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Hong Kong Firm Fubs Mainland TM Appeal: Appeal From the Publication Notice Not F...

January 12, 2018| Mr. David A. Dodge, Esq. | Uncategorized

We were retained recently to handle a China trademark appeal as to a rejection our client received while being represented by their previous legal representatives in Hong Kong. It appeared that our client’s supplier in Dongguan or another party affiliated with them, had filed for the TM before the client did. This is commonplace in China. Hence, our firm’s first task for clients doing business in China is to secure their IP rights as it is a “first to file” jurisdiction and the clients’ suppliers and China competitors will attempt to trademark and patent technology before the client is able to file for their own protection, resulting in a loss of their future intellectual property rights in China.

The previous Hong Kong law firm (overpriced and inexperienced in matters involving mainland China intellectual property matters) received the client’s Certificate of Incorporation and had their Mainland patent agents file an application for that TM with the State Intellectual Property Office (SIPO).

Because the client’s supplier had previously filed a TM application with SIPO, a notice of rejection due to the previous filing by the competitor/supplier was mailed out by SIPO. Under Chinese law, an appeal of the rejection notice is due within 15 days from the date of the receipt of the notice.

However, it is meaningless to appeal the rejection notice if there is a previous filed application (the competitor’s). SIPO will reject the appeal of the rejection notice as if there is an existing same trademark application that has already been filed.

Under these circumstances, instead, the foreign client must file an opposition against the previous filed trademark application (the competitor’s application) and apply for a new trademark just as same as the original contemporaneous with filing an opposition to the competitor’s TM application.

In order to accomplish this successfully, one must look to when the competitor’s publication period commenced, in other words, the date it was published. Under Chinese law, there is a three (3) month period during this publication for any parties with superior rights (i.e. the client who already has a previously granted USPTO TM) to file an application and opposition against the competitor’s application for the TM.

This is in accordance with the Trademark Law of the People’s Republic of China, Article 33:

“For a preliminary approved and published trademark, within three months from the date of publication, a prior rights holder or an interested party which believes that paragraph 2 or 3 of Article 13, Article 15, paragraph 1 of Article 16, Article 30, Article 31, or Article 32 of this Law is violated or any person which believes that Article 10, 11, or 12 of this Law is violated may file an opposition with the Trademark Office. If no opposition has been filed upon expiry of the publication period, the registration shall be approved, a certificate of trademark registration shall be issued, and the registered trademark shall be published.”

The Hong Kong IP firm was advising the client (wrongfully and expensively) that they must appeal from the rejection notice they received from SIPO. Fortunately, we were retained to step in and file and application and opposition against the competitor’s application for trademark rights to our client’s company name in China.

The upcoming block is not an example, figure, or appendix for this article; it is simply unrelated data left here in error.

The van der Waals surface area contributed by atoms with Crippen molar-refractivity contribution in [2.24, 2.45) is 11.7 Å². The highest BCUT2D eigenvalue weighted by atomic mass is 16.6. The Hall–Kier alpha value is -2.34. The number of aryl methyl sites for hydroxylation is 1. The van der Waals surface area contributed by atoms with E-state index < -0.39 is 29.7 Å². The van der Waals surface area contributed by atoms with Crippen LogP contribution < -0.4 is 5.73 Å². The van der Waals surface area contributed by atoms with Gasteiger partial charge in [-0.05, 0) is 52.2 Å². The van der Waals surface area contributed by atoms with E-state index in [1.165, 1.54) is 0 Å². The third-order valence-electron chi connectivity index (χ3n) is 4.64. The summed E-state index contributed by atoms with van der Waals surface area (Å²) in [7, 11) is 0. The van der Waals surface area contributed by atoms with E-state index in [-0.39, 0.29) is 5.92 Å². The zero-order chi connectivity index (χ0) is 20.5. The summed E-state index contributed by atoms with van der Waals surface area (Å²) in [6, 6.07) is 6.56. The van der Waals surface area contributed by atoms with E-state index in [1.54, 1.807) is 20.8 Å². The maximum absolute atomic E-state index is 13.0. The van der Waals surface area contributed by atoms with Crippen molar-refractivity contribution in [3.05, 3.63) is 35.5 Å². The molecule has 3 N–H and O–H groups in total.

Drafting China Manufacturing and Supply Agreements (MSA) — Huge Errors

January 10, 2018| Mr. David A. Dodge, Esq. | Uncategorized

We recently advised a client who had retained their regular corporate counsel in the U.S. to draft a China Manufacturing and Supply Agreement (MSA) in regards to their Chinese potential suppliers in Dongguan and Shenzhen. The client was concerned that although the MSA appeared to be workable in the U.S. context, there was nothing China-particular.

There were numerous huge errors in contract drafting and legal judgment made by their corporate legal counsel who had advised the client in the past on non-China matters.

The contract itself was what I would call “U.S. boilerplate” and there needed to be several changes beyond translation to render it China appropriate and, most importantly, enforceable in the PRC context. Without internationally enforceable and China appropriate enforcement provisions the agreement had no teeth. Particularly as it related to the dispute resolution clause.

1. The Manufacturing and Supply Agreement (MSA) had a non-disclosure and confidentiality provision embedded in it as part of the agreement — a huge error in the China context. What happens when parties engage in negotiations and information disclosure but do not reach an agreement? Then the Chinese supplier has all of the plans and specifications as to the product but there is no enforceable confidentiality agreement?

Also, there were no provisions as to non-circumvention and non-competition. A huge issue in the China manufacturing context.

We had to clean the whole thing up and style things as a non-disclosure, non-circumvention and non-competition (NNN) addendum. The timing of entering into an NNN as a separate consideration to the MSA is crucial. In the event parties do not reach a final agreement, our foreign client’s proprietary and confidential information disclosed in negotiations should be protected from any prospective Chinese supplier engaging in wrongful disclosure, competition and/or circumvention.